10 Classic (and Contemporary) Holiday Plays and Musicals

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Photo Source: Jim Cox

As the turkey digests and cold weather moves in, actors, directors, and designers across the country are launching a slew of holiday-themed plays and musicals. Seeing these family-friendly, feel-good shows is a beloved tradition for many communities, and holiday productions find a welcome home on many an actor’s résumé. Here are some festive titles you’re sure to recognize, along with a few fresh winter picks!

“A Christmas Carol”
Charles Dickens’ 1843 classic may be the mother lode of all Christmas shows, in part because it’s so open to re-imagination. With nearly as many adaptations as productions, the heartfelt story of a lonely rich man finding redemption via ghostly messenger is presented annually at schools, community theaters, and esteemed regional houses across the country. Less traditional versions include “A Klingon Christmas Carol” (it’s exactly what it sounds like!) at Commedia Beauregard in Chicago, and “A Christmas Carol, Oy Hanukkah, Merry Kwanzaa” performed by the Czechoslovak-American Marionette Theater at LaMaMa in New York.

“Dr. Seuss’ How the Grinch Stole Christmas! The Musical”
This beloved children’s book was first brought to life by Minneapolis’ Children’s Theatre Company in 1994 (where it’s still playing), and the musical has been delighting audiences across the country ever since. With a book and lyrics by Timothy Mason and an original score by Mel Marvin (including tunes like “I Hate Christmas Eve” and “You’re a Mean One, Mr. Grinch”), the fun family musical opened on Broadway in 2006 and quickly became a holiday staple for many theaters. Broadway’s Whoville can be caught touring the country for the rest of the 2014 holiday season!

“Miracle on 34th Street”
This 1947 Christmas film (proving there is a Santa Claus) has been adapted many times over for stage and screen. “Miracle on 34th Street: A Radio Play” was premiered by NBC’s Lux Radio Theater (also in 1947) and is now performed live at theaters across the country, complete with old-school radio touches and actor-provided sound effects! Meredith Wilson’s “Here’s Love” (aka “Miracle on 34th Street: the Musical”) has been delighting audiences since its 1963 Broadway premiere, and features popular numbers like “It’s Beginning to Look a Lot Like Christmas” and “Pinecones and Hollyberries.”

“The Chanukkah Guest”
Eric A. Kimmel’s classic holiday story about an old woman, latkes, and a friendly bear was adapted for the Minnesota Jewish Theatre Company by playwright Jenna Zark, where it will delight audiences with it’s heartwarming holiday message starting on Dec. 4. Past holiday offerings from MJTC include “The Magic Dreidels” (also by Zark), “Hanukkah Lights in the Big Sky” (Buffy Sedlacheck), and “Hershel and the Hanukkah Goblins” (Shari Aronson).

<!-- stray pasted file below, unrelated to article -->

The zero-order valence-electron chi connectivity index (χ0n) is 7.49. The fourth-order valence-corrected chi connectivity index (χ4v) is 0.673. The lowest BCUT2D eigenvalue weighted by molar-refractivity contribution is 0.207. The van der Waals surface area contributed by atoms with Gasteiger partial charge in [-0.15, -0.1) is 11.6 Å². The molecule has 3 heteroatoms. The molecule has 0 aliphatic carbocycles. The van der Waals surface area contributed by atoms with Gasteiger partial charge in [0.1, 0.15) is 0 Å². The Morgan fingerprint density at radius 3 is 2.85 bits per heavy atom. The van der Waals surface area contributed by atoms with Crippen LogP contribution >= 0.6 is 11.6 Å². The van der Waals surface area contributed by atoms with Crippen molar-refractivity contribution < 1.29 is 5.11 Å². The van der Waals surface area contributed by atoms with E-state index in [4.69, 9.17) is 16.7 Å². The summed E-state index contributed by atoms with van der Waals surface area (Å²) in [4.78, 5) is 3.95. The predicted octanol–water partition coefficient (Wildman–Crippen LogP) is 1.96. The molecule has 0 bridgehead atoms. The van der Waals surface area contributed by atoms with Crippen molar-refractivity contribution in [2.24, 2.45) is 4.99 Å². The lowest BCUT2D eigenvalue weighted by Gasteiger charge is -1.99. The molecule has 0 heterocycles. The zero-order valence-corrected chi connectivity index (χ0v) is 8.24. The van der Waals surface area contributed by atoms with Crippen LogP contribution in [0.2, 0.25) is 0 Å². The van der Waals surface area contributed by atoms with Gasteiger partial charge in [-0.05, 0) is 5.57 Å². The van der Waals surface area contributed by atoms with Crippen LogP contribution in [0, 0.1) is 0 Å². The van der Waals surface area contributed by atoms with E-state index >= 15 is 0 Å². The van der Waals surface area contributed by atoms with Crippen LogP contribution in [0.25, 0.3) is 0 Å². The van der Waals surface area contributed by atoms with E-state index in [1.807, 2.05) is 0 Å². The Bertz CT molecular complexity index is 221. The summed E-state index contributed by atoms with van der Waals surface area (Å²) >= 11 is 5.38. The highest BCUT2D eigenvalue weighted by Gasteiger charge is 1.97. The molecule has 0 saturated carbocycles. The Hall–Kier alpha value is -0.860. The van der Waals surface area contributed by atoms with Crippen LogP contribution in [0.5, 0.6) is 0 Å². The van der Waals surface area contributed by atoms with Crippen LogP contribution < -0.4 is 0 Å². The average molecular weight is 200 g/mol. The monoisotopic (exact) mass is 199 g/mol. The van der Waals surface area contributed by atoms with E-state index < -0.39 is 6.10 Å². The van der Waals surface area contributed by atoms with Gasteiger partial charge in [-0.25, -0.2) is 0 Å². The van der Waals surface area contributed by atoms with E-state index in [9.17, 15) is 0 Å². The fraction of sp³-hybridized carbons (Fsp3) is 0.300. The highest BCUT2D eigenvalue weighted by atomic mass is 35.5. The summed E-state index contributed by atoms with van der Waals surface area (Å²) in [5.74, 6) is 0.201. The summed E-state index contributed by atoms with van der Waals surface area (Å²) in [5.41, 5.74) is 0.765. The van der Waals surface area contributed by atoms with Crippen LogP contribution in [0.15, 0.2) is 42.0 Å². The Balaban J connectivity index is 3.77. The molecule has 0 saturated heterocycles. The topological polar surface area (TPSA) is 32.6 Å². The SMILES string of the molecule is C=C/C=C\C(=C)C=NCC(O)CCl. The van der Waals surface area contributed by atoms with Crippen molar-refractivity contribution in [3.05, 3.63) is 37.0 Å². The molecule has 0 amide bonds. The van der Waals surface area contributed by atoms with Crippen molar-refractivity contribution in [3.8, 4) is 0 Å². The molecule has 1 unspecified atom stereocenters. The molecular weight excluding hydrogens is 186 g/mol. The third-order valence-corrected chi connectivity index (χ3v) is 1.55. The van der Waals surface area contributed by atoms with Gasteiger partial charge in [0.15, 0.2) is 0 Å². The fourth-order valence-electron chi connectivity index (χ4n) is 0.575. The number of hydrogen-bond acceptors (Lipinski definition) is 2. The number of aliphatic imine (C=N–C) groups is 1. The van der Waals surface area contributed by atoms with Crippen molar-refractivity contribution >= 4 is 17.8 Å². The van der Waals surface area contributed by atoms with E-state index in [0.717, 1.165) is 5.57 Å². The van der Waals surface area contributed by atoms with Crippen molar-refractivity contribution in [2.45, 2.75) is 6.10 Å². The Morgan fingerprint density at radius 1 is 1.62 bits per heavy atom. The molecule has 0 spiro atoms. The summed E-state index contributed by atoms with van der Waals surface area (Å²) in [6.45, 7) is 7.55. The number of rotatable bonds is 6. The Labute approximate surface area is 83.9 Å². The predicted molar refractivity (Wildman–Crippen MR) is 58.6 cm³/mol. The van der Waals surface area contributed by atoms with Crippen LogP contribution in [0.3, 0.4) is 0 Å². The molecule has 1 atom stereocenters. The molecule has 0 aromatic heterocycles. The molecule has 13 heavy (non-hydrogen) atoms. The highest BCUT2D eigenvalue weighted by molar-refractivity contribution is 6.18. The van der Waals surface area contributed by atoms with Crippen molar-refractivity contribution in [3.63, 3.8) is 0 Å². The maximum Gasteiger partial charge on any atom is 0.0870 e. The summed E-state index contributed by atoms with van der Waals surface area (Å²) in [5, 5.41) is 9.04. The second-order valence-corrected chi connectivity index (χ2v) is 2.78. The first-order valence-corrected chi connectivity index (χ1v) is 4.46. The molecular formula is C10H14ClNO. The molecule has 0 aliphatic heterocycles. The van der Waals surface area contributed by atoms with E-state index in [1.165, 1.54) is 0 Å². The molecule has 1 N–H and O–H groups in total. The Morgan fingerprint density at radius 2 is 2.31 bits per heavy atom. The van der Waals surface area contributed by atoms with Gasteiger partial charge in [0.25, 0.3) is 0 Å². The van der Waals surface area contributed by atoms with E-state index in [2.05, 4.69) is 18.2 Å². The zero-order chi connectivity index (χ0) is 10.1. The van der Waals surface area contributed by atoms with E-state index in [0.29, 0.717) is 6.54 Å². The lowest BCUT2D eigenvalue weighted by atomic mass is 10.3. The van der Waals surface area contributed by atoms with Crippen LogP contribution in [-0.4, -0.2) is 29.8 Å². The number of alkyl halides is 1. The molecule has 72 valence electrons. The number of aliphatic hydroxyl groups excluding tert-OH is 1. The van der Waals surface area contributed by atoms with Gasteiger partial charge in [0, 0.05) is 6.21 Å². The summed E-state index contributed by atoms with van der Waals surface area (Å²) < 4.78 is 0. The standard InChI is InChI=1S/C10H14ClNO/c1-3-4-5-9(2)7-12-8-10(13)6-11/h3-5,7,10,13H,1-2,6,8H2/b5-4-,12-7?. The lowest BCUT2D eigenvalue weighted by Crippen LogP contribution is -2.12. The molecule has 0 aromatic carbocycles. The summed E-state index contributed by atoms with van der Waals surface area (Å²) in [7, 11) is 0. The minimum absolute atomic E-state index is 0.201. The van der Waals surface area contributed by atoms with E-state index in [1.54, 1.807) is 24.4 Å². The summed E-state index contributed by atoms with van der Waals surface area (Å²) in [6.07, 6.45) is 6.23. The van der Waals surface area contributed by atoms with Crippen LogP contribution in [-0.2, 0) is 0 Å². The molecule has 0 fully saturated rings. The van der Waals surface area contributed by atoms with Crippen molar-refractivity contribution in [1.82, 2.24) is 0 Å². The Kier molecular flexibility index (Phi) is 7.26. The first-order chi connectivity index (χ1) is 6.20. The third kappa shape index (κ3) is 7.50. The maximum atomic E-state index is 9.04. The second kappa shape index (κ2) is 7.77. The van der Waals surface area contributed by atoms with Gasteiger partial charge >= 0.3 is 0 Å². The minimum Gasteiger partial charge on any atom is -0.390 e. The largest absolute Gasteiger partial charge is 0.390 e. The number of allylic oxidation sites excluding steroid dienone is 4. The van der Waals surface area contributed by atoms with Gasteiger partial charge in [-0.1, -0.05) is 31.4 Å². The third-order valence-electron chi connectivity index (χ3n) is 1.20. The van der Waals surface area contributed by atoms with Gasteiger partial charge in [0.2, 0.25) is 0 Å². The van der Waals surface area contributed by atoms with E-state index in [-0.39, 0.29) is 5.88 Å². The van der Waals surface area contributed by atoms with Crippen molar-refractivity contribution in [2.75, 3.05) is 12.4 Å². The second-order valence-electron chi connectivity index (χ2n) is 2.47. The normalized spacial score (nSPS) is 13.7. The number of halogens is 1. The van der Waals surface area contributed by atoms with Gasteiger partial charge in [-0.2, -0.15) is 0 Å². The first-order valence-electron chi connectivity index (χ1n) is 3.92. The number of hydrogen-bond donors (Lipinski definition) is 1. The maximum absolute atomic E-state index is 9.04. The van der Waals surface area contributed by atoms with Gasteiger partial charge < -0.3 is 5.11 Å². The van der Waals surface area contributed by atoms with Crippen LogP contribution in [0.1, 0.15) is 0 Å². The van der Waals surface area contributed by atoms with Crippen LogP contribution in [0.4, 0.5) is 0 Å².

“A Tuna Christmas”
This 1989 comedy about Tuna, Texas is part of the four-part touring series by Jason Williams, Joes Sears, and Ed Howard that includes “Greater Tuna,” “Red White and Tuna,” and “Tuna Does Vegas.” The story centers on a small town’s madcap Christmas decorating contest, with Williams and Sears playing almost a dozen whacky characters each. Though the original Tuna team is taking the year off from touring, “A Tuna Christmas” can be caught at several regional theaters this winter including Portland’s Newark Theatre (through Dec. 21) and Tyler Civic Theatre in Tyler, Texas (through Dec. 14th).

“It’s A Wonderful Life”
Another Christmas classic pulled from a popular 1940s film, “It’s a Wonderful Life” is performed as an energetic radio play and a heartwarming musical. George Bailey comes onstage in “It’s a Wonderful Life: A Live Radio Play,” adapted by Joe Landry and featuring six actors as 25 characters. Musical versions include Harnick and Raposo’s “A Wonderful Life” and “It’s A Wonderful Life: The Musical” by Keith Ferguson and Bruce Greer.

“The SantaLand Diaries”
Joe Mantello adapted this hilarious David Sedaris essay about working as a Macy’s Christmas elf, premiering “The SantaLand Diaries” at the Atlantic Theater Company in 1996. The one-man, one-act comedy is a seasonal favorite at high schools, colleges, and regional theaters across the country, including Kansas City Repertory Theatre, Horizon Theatre Company, and the Alley Theatre.

“Anyone Can Dreidel”
This holiday offering from the Improvised Sondheim Project is billed as an “improvised musical inspired by your awkward holiday memories.” The hilarious Chicago troupe creates a new musical each night based on audience suggestion, and in the style of—you guessed it—Mr. Sondheim himself. Playing now through Dec. 20, “Anyone Can Dreidel” is sure to become a memorable and hysterical holiday treat.

“Holiday Inn”
Goodspeed Opera House is presenting the world premiere of this Irving Berlin musical about a Connecticut farmhouse that transforms into a festive home for the holidays, based on the 1942 film starring Fred Astaire and Bing Crosby. “Holiday Inn” takes audiences through Thanksgiving, Valentine’s Day, Easter and the Fourth of July with numbers like “Easter Parade” and “Be Careful, It’s My Heart.” The upbeat family musical is playing now through Dec. 28, and is sure to become a holiday classic for years to come.

“Dee Snider’s Rock and Roll Christmas Tale”
This holiday rock musical by (and starring!) Twisted Sister’s legendary Dee Snider is making its world premiere at Chicago’s Broadway Playhouse, now through Jan. 4. The hilarious story centers on a heavy metal band that is forced (through a pact with the devil) to trade in head-banging anthems for heartwarming Christmas carols. Snyder narrates the silly and sweet story, and numbers juxtapose classic holiday tunes with Twisted Sister hits like “I Wanna Rock” and “We’re Not Gonna Take It.”

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